Maryland, Virginia at Different Ends of Business Spectrum

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    NEWSLETTERS

    TK

    This may be one case where local rivalries are best left alone.

    When it comes to CNBC’s Top States for Business, Virginia and Maryland are in entirely different leagues, and Richmond clearly has bragging rights.

    After finishing first two out of the past three years, Virginia probably isn’t worried about being unseated by Maryland, which has been stuck in the bottom half of the rankings.

    When CNBC releases the 2010 results on TV and the Internet Tuesday, Virginia’s biggest challenge to repeating is Texas, which ended four points behind last year, after taking top honor in 2008 (http://www.cnbc.com/id/25501924). Last year Maryland (http://www.cnbc.com/id/31965921) moved up to 27 from 36, making its most-improved list.

    Virginia improved just enough to win in 2009 (http://www.cnbc.com/id/31966043), yet failed to place first in any of the 10 categories for the third year running. Its best showing has been a No. 2 ranking in Business Friendliness (http://www.cnbc.com/id/31765936) in 2009 and 2008.

    The key ingredient to Virginia’s success in last year's rankings appeared to be balance: four top-10 rankings and eight top-20 ones. What’s more, the state has never placed in the bottom third of any one category.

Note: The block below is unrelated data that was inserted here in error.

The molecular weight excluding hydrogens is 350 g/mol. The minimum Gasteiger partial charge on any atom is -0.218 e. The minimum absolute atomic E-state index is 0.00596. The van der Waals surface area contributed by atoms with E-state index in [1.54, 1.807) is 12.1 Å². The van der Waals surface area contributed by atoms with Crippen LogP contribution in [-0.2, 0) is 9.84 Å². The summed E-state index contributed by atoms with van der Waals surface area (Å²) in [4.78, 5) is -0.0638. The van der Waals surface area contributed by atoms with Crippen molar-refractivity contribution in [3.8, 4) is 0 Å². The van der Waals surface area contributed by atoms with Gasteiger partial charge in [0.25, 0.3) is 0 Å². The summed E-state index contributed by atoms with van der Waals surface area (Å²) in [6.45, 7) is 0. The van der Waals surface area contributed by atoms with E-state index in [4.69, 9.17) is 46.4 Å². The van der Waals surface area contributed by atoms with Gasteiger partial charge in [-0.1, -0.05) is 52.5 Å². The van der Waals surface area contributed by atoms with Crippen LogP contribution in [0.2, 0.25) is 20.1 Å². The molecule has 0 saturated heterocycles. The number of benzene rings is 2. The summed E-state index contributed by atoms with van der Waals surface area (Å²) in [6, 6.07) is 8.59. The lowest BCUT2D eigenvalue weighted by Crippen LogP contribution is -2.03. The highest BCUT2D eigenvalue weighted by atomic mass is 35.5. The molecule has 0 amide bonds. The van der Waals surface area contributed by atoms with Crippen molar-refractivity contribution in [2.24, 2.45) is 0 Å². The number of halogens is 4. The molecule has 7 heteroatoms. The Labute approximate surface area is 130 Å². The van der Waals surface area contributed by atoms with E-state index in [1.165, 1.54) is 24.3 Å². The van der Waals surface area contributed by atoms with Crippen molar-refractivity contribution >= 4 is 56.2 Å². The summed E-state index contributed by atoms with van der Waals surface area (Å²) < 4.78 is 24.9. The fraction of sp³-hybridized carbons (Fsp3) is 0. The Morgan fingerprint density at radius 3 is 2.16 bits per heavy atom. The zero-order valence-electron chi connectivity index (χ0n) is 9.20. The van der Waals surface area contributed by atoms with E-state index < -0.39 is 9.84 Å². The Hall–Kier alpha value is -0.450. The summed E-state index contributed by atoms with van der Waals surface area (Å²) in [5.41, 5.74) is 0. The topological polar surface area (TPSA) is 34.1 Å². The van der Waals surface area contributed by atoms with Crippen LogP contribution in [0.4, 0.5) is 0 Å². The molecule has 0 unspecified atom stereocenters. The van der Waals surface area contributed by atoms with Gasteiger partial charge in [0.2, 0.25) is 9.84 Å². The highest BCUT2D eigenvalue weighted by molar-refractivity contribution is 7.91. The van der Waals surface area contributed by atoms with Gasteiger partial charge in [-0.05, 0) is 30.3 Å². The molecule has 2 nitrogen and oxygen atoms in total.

Virginia showed that you don’t have to be a perennial powerhouse in the Cost of Doing Business category (26,11,12 in 2009, 2008 and 2007, respectively), if you are a consistently strong performer in what might be considered key supporting categories, such as Economy (7.17,3), Education (7,11,11), Transportation & Infrastructure (14,10,13), Workforce (8,8,8) and Technology & Innovation (12,14,14) and Workforce (8,8,8).

    If there’s one knock on Virginia, it is clearly Cost of Living (27, 27, 35).

    Those rankings, however, might look good compared to those in nearby Maryland, which has ranked in the bottom 10 the past three years (45,45,46).

    Other weak areas are Workforce (35, 41, 33), Transportation & Infrastructure (36, 40, 23) and the very important Cost of Doing Business (42, 33, 29).

    Maryland does have some strong points in Access to Capital (8, 7, 8) and Technology & Innovation (14, 11, 11). Also, in two of the past three years, it ranked 14 and 15 in the Economy category.

    Though Maryland finished in the second half in 2009 (http://www.cnbc.com/id/31765926), it was within striking distance of Wisconsin (2 points), Illinois (7 points) and New Jersey (19), so another year of improvement could vault it into the top 25.